(p. 1) In China, a country that limits most couples to three children, one province is making a bold pitch to try to get its citizens to procreate: have as many babies as you want, even if you are unmarried.
The initiative, which came into effect this month, points to the renewed urgency of China’s efforts to spark a baby boom after its population shrank last year for the first time since a national famine in the 1960s.
. . .
Many young Chinese adults, who themselves were born during China’s draconian one-child policy, are pushing back on the government’s inducements to have babies in a country that is among the most expensive in the world to raise a child.
. . .
(p. 12) Efforts by the ruling Communist Party to raise fertility rates — by permitting all couples to have two children in 2016, then three in 2021 — have struggled to gain traction. The new policy in Sichuan drew widespread attention because it essentially disregards birth limits altogether, showing how the demographic crisis is nudging the party to slowly relinquish its iron grip over the reproductive rights of its citizens.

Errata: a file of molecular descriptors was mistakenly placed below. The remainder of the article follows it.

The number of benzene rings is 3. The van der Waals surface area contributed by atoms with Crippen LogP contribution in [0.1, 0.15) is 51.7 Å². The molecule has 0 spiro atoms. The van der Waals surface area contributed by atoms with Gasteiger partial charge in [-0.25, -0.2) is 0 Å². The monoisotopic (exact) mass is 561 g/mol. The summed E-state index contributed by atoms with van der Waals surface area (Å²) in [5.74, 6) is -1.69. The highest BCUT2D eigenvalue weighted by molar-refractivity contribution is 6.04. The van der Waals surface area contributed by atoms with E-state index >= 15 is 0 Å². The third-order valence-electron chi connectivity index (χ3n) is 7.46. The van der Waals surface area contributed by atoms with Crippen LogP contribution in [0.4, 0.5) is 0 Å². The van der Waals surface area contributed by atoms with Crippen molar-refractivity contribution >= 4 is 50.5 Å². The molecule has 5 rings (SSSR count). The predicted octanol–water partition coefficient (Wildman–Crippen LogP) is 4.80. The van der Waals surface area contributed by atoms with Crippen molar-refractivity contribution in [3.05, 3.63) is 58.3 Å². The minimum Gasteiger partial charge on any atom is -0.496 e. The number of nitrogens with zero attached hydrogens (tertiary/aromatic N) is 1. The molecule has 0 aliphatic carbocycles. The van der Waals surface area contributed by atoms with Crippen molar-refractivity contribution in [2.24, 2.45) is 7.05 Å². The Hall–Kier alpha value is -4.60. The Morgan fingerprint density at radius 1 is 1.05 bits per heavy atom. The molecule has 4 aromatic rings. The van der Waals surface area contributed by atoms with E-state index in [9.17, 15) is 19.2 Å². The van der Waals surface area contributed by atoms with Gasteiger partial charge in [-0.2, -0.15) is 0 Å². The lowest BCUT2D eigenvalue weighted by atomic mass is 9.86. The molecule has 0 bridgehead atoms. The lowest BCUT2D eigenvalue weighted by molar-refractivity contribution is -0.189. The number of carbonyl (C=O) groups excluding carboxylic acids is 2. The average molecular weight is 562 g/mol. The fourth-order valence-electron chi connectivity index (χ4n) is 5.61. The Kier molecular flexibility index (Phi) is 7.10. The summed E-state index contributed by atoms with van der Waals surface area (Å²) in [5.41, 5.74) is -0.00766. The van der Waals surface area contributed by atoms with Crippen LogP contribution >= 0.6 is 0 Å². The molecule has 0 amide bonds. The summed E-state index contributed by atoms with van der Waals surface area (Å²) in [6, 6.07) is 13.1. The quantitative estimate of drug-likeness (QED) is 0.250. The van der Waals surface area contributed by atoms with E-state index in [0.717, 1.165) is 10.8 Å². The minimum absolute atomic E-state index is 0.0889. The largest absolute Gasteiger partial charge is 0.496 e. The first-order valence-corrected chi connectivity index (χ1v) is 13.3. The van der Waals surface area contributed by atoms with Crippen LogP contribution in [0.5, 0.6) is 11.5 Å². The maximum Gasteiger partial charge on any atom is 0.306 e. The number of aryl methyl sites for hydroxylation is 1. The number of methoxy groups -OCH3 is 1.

“The two-child policy failed. The three-child policy failed,” said Yi Fuxian, a researcher at the University of Wisconsin-Madison who has studied Chinese population trends. “This is the natural next step.”
Sichuan, the country’s fifth-largest province with 84 million people, lifted all limits on the number of children that residents can register with the local government, . . .
For the full story, see:
Nicole Hong and Zixu Wang. “Public Is Wary Of China’s Push For Baby Boom.” The New York Times, First Section (Sunday, February 26, 2023): 1 & 12.
(Note: ellipses added.)
(Note: the online version of the story has the same date as the print version, and has the title “Desperate for Babies, China Races to Undo an Era of Birth Limits. Is It Too Late?”)